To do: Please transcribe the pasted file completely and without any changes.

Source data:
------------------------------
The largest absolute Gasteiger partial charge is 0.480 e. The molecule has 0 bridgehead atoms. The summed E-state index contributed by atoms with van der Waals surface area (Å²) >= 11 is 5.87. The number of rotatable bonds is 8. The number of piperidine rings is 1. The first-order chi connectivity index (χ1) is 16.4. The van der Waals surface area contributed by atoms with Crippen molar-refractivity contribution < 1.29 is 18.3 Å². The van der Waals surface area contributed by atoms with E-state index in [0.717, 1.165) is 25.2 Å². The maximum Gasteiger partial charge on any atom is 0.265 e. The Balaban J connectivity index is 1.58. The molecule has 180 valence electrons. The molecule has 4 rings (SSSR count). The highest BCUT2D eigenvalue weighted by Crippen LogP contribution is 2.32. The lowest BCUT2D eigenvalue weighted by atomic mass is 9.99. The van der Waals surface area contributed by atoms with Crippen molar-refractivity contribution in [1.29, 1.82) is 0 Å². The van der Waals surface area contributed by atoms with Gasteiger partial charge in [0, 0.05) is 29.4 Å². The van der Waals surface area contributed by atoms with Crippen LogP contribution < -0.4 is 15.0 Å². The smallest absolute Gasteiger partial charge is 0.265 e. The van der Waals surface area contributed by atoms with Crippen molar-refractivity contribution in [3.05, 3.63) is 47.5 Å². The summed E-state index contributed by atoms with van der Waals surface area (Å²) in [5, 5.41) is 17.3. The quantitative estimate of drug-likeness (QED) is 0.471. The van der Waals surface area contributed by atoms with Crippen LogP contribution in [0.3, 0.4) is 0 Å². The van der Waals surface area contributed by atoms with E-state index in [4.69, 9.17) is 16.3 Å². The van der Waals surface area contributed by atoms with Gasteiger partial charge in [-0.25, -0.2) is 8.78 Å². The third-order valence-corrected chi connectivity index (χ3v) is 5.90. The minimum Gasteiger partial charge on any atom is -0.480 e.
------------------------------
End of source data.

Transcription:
The largest absolute Gasteiger partial charge is 0.480 e. The molecule has 0 bridgehead atoms. The summed E-state index contributed by atoms with van der Waals surface area (Å²) >= 11 is 5.87. The number of rotatable bonds is 8. The number of piperidine rings is 1. The first-order chi connectivity index (χ1) is 16.4. The van der Waals surface area contributed by atoms with Crippen molar-refractivity contribution < 1.29 is 18.3 Å². The van der Waals surface area contributed by atoms with E-state index in [0.717, 1.165) is 25.2 Å². The maximum Gasteiger partial charge on any atom is 0.265 e. The Balaban J connectivity index is 1.58. The molecule has 180 valence electrons. The molecule has 4 rings (SSSR count). The highest BCUT2D eigenvalue weighted by Crippen LogP contribution is 2.32. The lowest BCUT2D eigenvalue weighted by atomic mass is 9.99. The van der Waals surface area contributed by atoms with Crippen molar-refractivity contribution in [1.29, 1.82) is 0 Å². The van der Waals surface area contributed by atoms with Gasteiger partial charge in [0, 0.05) is 29.4 Å². The van der Waals surface area contributed by atoms with Crippen LogP contribution < -0.4 is 15.0 Å². The smallest absolute Gasteiger partial charge is 0.265 e. The van der Waals surface area contributed by atoms with Crippen molar-refractivity contribution in [3.05, 3.63) is 47.5 Å². The summed E-state index contributed by atoms with van der Waals surface area (Å²) in [5, 5.41) is 17.3. The quantitative estimate of drug-likeness (QED) is 0.471. The van der Waals surface area contributed by atoms with Crippen LogP contribution in [0.3, 0.4) is 0 Å². The van der Waals surface area contributed by atoms with E-state index in [4.69, 9.17) is 16.3 Å². The van der Waals surface area contributed by atoms with Gasteiger partial charge in [-0.25, -0.2) is 8.78 Å². The third-order valence-corrected chi connectivity index (χ3v) is 5.90. The minimum Gasteiger partial charge on any atom is -0.480 e.